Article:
The Alchemy of Love and Lust, by Theresa L. Crenshaw, (New York: Simon and Schuster, Pocket Books, 1997), pg. 94; 102-106. Matt Ridley, Nature via Nurture:Genes, Experience and What Makes us Human, (New York: Harper Collins, 2003), pg. 42-46.
 Niles Newton, “The Role of the Oxytocin Reflexes in Three Interpersonal Reproductive Acts,” Clinical psychoneuroendocrinology in reproduction, L. Carenza, P. Pancheri, and L. Zichells,eds. (New York: Academic Press, 1978) pp. 411-18. (Cited in Crenshaw, pg.97.)
 This syndrome is known as the Kaspar Hauser syndrome, or psychosocial dwarfism. See Comprehensive Textbook of Psychiatry/VI, Vol.2, Sixth Edition, Harold I Kaplan, M.D. and Benjamin J. Sadock, M.D., Editors, (Baltimore: Williams and Wilkins.) See Chapter 40, and sections 43.3, 47.3.
 See Ibid, Section 43.3, “Reactive Attachment Disorder of Infancy or Early Childhood.” The locus classicus is the work of John Bowlby, Attachment and Loss. Vol. 1: Attachment, (New York: Basic Books, 1969). Also, Mary Ainsworth, Mary Blehar, Everett Waters and Sally Wall, Patterns of Attachment: A Psychological Study of the Strange Situation, (New Jersey: Lawrence Erlbaum Associates, 1978).
 Deborah Blum, Love at Goon Park: Harry Harlow and the Science of Affection, (Cambridge: Perseus Publishing, 2002), especially pg. 214, where John Bowlby tells Harry Harlow, “Harry, I don’t know what your problem is. I have seen more psychopathy in those single cages than I’ve seen anywhere on the face of the earth.” The monkeys were sucking themselves, rocking back and forth, cuddling their own bodies. “You’ve got some crazy animals.”
A General Theory of Love, by Thomas Lewis, Fari Amini, and Richard Lannon, (New York: Random House, Vintage Books, 2001), pp. 39-40.
A General Theory of Love, by Thomas Lewis, Fari Amini, and Richard Lannon, (New York: Random House, Vintage Books, 2001), pp. 77-78; Deborah Blum, Love at Goon Park: Harry Harlow and the Science of Affection, (Cambridge: Perseus Publishing, 2002), Chapter 8, “The Baby in the Box.”
 A General Theory of Love, by Thomas Lewis, Fari Amini, and Richard Lannon, (New York: Random House, Vintage Books, 2001), pp. 79-80.
Ronald S. Federici, Help for the Hopless Child: A Guide for Families (With Special Discussion for Assessing and Treating the Post-Institutionalized Child), Second Edition, (Alexandria VA: Ronald Federici and Associates: 2003).
 Jennifer Roback Morse, Love and Economics (San Marcos, CA: Ruth Institute Books, 2009) pg 57.
For useful summaries, see “Do Moms and Dads Matter? Evidence from the Social Sciences on Family Structure and the Best Interests of the Child,” Maggie Gallagher and Joshua Baker, Margins, 4:161-180, 2004; “Marriage from a Child’s Perspective: How Does Family Structure Affect Children and What Can We Do About It?” Kristen Anderson Moore, Susan M. Jekielek and Carol Emig, Child Trends Research Brief, June 2002; Smart Sex: Finding Life-long Love in a Hook-up World, Jennifer Roback Morse, (Dallas, TX: Spence Publishing, 2005).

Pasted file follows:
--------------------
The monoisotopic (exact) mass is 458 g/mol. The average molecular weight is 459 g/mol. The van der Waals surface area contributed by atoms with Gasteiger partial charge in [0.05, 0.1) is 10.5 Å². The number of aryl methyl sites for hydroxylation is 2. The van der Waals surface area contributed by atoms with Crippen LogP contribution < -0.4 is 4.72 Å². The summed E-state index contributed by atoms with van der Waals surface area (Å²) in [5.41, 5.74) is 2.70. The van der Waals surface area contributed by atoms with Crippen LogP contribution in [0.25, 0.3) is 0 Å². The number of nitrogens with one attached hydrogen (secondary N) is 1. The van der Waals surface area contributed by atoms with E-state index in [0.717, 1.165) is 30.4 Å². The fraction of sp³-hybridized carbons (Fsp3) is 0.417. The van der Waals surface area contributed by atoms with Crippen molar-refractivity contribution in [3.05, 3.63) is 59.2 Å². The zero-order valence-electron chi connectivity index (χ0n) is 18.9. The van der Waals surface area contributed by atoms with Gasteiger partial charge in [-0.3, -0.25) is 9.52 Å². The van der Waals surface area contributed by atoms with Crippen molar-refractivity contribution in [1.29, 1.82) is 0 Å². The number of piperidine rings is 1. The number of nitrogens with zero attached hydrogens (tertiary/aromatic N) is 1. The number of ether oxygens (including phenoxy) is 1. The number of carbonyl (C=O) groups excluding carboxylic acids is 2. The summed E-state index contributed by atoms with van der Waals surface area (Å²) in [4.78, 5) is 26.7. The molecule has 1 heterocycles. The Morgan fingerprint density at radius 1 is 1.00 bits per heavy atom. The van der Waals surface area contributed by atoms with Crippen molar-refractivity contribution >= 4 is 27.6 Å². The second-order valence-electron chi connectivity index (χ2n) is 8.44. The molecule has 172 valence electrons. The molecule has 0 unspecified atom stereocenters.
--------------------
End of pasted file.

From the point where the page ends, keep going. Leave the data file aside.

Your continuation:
“Household Family Structure and Children’s Aggressive Behavior: A Longitudinal Study of Urban Elementary School Children, Nancy Vaden-Kiernan, Nicholas S. Ialongo, Jane Pearson and Sheppard Kellan, Journal of Abnormal Child Psychology, 23(5) 553-568, (1995)
“Father Absence and Youth Incarceration,” Cynthia C. Harper and Sara S. McLanahan, Journal of Research on Adolescence, 14(3) 369-397 (2004).
“Schizophrenia much more likely in children of single parents,” Sarah Hall, UK Guardian, November 2, 2006.
“Mortality, severe morbidity and injury in children living with single parents in Sweden: a population-based study,” Gunilla Ringback Weitoft, Anders Hjern, Bengt Haglund, Mans Rosen, The Lancet, 361(9354) (January 25, 2003).
 “The One Hundred Billion Dollar Man: The Annual Public Costs of Father Absence,” Steven L. Nock, Christopher J. Einolf, (Washington D.C.: National Fatherhood Initiative, 2008).
 “The Taxpayer Cost of Divorce and Unwed Childbearing: First-ever Estimates for the Nation and All Fifty States,” Benjamin Scafidi, (New York: Georgia Family council and Institute for American Values, 2008).
 “The Value of Family: Fiscal Benefits of Marriage And Reducing Family Breakdown in New Zealand,” Report to Family First, New Zealand, October 2008, available on-line: http://www.familyfirst.org.nz/files/docs/nz%20report%20executive%20summary.pdf
 David Wong, “Counting the Cost of Family Failure: 2011 Update; (Cambridge: Relationship Institute, 2011.) available on-line: http://www.relationshipsfoundation.org/Web/OnlineStore/Product.aspx?ID=132
 “Private Choices, Public Costs: How Failing Families Affect Us All,” Rebecca Walberg and Andrea Mrozek, (Ottawa: Institute of Marriage and Family Canada, 2009) Available on-line: http://www.imfcanada.org/article_files/Cost%20of%20Family%20Breakdown%20finalHR.pdf
Taken Into Custody: The War Against Fathers, Marriage and the Family, Stephen Baskerville, (Nashville, TN: Cumberland House Publishing, 2007).